“In the borders of our lives”

Plato, Socrates, and Kierkegaard tried to teach and encourage calm and serene thought, considerate and conscious human conversations, generosity of the spirit,
the benefit of the doubt, reticence to judge, careful to speak, considered values, and prudent acts as essential pathways to find and understand, often provisionally, the truth because the truth is never a static reality isolated in the past of our communal or individual lives.
How much longer can the teachings of Christ be reduced to a dualistic polarization of conflict with human experience? Is Christ to be nothing, nothing at all, but a battering ram aimed at ordinary people, and their experiences of being human?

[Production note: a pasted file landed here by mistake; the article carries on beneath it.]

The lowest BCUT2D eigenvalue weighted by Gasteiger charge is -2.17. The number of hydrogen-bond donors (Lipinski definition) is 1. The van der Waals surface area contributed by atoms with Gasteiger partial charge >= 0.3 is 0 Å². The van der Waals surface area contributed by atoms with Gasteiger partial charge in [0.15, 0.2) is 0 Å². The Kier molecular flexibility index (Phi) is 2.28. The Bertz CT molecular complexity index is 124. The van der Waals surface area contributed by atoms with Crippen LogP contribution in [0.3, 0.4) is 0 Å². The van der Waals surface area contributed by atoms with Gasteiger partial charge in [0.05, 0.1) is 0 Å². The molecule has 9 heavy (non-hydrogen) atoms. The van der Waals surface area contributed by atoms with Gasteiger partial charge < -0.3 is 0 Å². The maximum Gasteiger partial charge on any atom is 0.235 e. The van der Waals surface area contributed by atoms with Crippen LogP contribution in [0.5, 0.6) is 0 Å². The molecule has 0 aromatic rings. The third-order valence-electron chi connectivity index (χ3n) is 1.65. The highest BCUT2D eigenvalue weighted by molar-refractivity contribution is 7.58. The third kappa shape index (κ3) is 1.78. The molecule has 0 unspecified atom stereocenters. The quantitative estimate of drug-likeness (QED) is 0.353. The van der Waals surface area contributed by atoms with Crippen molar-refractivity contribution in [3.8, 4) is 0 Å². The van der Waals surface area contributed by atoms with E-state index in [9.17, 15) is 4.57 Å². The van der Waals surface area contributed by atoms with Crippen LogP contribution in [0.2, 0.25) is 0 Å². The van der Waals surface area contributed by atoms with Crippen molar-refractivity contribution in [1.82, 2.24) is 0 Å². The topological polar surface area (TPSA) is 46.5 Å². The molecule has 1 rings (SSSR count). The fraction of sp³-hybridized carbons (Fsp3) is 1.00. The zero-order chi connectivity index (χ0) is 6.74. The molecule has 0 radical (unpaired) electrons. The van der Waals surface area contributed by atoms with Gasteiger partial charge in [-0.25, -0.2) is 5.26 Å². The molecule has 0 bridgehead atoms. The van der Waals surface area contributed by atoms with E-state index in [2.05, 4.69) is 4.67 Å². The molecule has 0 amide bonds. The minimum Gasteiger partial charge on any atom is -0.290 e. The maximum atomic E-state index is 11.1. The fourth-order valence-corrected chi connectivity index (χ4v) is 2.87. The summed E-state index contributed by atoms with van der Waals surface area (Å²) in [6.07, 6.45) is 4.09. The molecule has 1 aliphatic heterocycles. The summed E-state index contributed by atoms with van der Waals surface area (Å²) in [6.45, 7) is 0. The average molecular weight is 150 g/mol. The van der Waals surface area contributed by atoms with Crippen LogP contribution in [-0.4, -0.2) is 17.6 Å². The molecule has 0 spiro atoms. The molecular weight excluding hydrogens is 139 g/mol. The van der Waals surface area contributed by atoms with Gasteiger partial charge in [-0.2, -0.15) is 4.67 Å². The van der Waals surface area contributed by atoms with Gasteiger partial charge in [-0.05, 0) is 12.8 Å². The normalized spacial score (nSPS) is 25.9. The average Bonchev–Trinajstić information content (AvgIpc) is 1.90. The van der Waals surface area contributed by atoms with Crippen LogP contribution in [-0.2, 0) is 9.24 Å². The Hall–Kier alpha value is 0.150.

What will history say about the children of the greatest generation? Will we be the worst generation?
The way some of us are acting, you would think that we will never die and that our legacy is assured by our greatness, that we are almost gods, and that our time is the only time, our truth the only truth.
Are the words of Simon & Garfunkel true?
“And how the room is softly faded
And I only kiss your shadow, I cannot feel your hand
You’re a stranger now unto me
Lost in the dangling conversation
And the superficial sighs
In the borders of our lives”

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